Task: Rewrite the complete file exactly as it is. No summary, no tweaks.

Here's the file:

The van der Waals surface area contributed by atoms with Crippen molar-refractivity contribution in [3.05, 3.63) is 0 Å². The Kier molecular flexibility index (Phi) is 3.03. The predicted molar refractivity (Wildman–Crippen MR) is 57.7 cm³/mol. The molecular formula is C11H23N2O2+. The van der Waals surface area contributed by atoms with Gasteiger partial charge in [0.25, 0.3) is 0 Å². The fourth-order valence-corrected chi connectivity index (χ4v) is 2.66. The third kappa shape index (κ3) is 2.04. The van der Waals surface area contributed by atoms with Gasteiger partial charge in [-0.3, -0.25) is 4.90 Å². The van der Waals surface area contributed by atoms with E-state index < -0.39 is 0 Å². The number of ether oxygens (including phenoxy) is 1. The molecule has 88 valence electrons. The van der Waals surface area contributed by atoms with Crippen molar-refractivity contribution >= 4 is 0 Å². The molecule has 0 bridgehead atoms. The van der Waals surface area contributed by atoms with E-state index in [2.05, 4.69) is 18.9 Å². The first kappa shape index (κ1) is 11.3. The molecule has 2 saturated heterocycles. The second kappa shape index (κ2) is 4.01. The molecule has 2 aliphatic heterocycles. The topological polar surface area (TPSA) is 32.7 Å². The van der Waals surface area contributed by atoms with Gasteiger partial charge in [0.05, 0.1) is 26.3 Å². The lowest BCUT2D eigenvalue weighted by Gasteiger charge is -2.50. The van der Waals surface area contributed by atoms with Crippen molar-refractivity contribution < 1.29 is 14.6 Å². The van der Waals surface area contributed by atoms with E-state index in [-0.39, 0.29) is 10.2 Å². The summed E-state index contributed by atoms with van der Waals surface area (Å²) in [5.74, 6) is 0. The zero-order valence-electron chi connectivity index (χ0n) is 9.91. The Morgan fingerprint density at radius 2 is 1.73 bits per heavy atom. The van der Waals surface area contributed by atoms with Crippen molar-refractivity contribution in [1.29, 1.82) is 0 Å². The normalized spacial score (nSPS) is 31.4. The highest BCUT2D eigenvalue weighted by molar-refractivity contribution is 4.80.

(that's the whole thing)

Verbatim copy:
The van der Waals surface area contributed by atoms with Crippen molar-refractivity contribution in [3.05, 3.63) is 0 Å². The Kier molecular flexibility index (Phi) is 3.03. The predicted molar refractivity (Wildman–Crippen MR) is 57.7 cm³/mol. The molecular formula is C11H23N2O2+. The van der Waals surface area contributed by atoms with Gasteiger partial charge in [0.25, 0.3) is 0 Å². The fourth-order valence-corrected chi connectivity index (χ4v) is 2.66. The third kappa shape index (κ3) is 2.04. The van der Waals surface area contributed by atoms with Gasteiger partial charge in [-0.3, -0.25) is 4.90 Å². The van der Waals surface area contributed by atoms with E-state index < -0.39 is 0 Å². The number of ether oxygens (including phenoxy) is 1. The molecule has 88 valence electrons. The van der Waals surface area contributed by atoms with Crippen molar-refractivity contribution >= 4 is 0 Å². The molecule has 0 bridgehead atoms. The van der Waals surface area contributed by atoms with E-state index in [2.05, 4.69) is 18.9 Å². The first kappa shape index (κ1) is 11.3. The molecule has 2 saturated heterocycles. The second kappa shape index (κ2) is 4.01. The molecule has 2 aliphatic heterocycles. The topological polar surface area (TPSA) is 32.7 Å². The van der Waals surface area contributed by atoms with Gasteiger partial charge in [0.05, 0.1) is 26.3 Å². The lowest BCUT2D eigenvalue weighted by Gasteiger charge is -2.50. The van der Waals surface area contributed by atoms with Crippen molar-refractivity contribution < 1.29 is 14.6 Å². The van der Waals surface area contributed by atoms with E-state index in [-0.39, 0.29) is 10.2 Å². The summed E-state index contributed by atoms with van der Waals surface area (Å²) in [5.74, 6) is 0. The zero-order valence-electron chi connectivity index (χ0n) is 9.91. The Morgan fingerprint density at radius 2 is 1.73 bits per heavy atom. The van der Waals surface area contributed by atoms with Crippen molar-refractivity contribution in [1.29, 1.82) is 0 Å². The normalized spacial score (nSPS) is 31.4. The highest BCUT2D eigenvalue weighted by molar-refractivity contribution is 4.80.